Saturday, 10 December 2016

The coolest car in the world

Here he is, with his car. It was pretty cool. 

Dad has been nattering at me for ages to write about Nationals. And I've been avoiding it, but he's been getting progressively more annoyed, so I had probably better do it eventually.

Thing is, there isn't that much to say. Mum and dad came over about a week before the race, which was nice, but the timing of the whole thing was a bit poor because it was finals week in school, so I couldn't spend as much time tearing around in the car with them as I might have liked, because I had final projects to do. But we still managed to go to a few places.

Dahlonega, which looks like this, and is probably the birthplace of the phrase 'one-horse town'. It's historic, apparently. Outside the US, this really means it's about as old as our house. It turns out we did a race near the start of term in this town (oblivious, me?), which looks terribly exotic on my Power of 10 profile, even if it is just a random town in Georgia where they sell sun-dried possum.

Top scran, that.

This is the parents at Stone Mountain. What's Stone Mountain? A great big rock just outside Atlanta. Established in 1923, so the shop at the top claims. Halfway up there is an inscription from some bloke in 1800-something, so clearly he wasn't with the plot. Established in 1923 though. What does that mean? Pretty sure it was around before that.
It also has this great big carving of some Confederates on the steep side of it. I couldn't get a good picture of it because all around the base of the rock was a Christmas market thing that we weren't going in to.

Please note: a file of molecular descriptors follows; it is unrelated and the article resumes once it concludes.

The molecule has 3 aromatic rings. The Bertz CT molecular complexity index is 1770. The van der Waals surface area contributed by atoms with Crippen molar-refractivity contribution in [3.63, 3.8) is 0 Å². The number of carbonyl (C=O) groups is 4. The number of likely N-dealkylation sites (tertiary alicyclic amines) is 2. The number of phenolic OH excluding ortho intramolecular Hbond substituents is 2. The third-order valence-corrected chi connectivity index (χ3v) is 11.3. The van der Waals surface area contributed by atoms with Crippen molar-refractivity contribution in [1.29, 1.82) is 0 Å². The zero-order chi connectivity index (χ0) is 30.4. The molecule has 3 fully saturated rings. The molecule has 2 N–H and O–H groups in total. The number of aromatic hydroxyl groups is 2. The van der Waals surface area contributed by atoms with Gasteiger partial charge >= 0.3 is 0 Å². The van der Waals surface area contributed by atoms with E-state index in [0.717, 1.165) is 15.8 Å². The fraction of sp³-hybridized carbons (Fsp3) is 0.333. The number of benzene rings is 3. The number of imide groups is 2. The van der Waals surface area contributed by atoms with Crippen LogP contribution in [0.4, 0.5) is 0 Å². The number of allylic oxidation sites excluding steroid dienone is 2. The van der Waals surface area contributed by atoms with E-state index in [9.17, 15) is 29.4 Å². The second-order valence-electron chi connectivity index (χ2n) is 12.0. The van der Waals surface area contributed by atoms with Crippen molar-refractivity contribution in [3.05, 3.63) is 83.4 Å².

Nationals were in the St Louis area, a city known best for having a massive arch.

An arch, see; it's massive. No explanation, no particular reason, just a huge, great, big arch. Mum was impressed at how new it looks, even though it's over 50 years old, but that's probably because it's made of metal rather than stone or something that weathers.

Here it is again, reflected in some of the buildings behind. St Louis was pretty cold, especially after Atlanta, which is a warm, sticky place.

It doesn't look all that cold in the pictures, but there was a cold wind, almost like being at the coast. St Louis is interesting because it is the meeting point of the Missouri and the Mississippi rivers, so there is wide, wide river all over the place. I was amazed at the Mississippi; even as far north at St Louis it was enormous- like a UK river estuary. How wide it must get further down I can scarcely imagine. Nationals itself was not that great. I'd been suffering with the sore foot (still am), and it was very difficult to work on stride length and push on with that. That said, the course was the hilliest we'd seen all season, and I ran around 18.15, which I don't think was bad at all under the circumstances, so it was a bit disappointing, but not actually embarrassing. 

   Unlike this picture of me and mum, which is pretty damn embarrassing!

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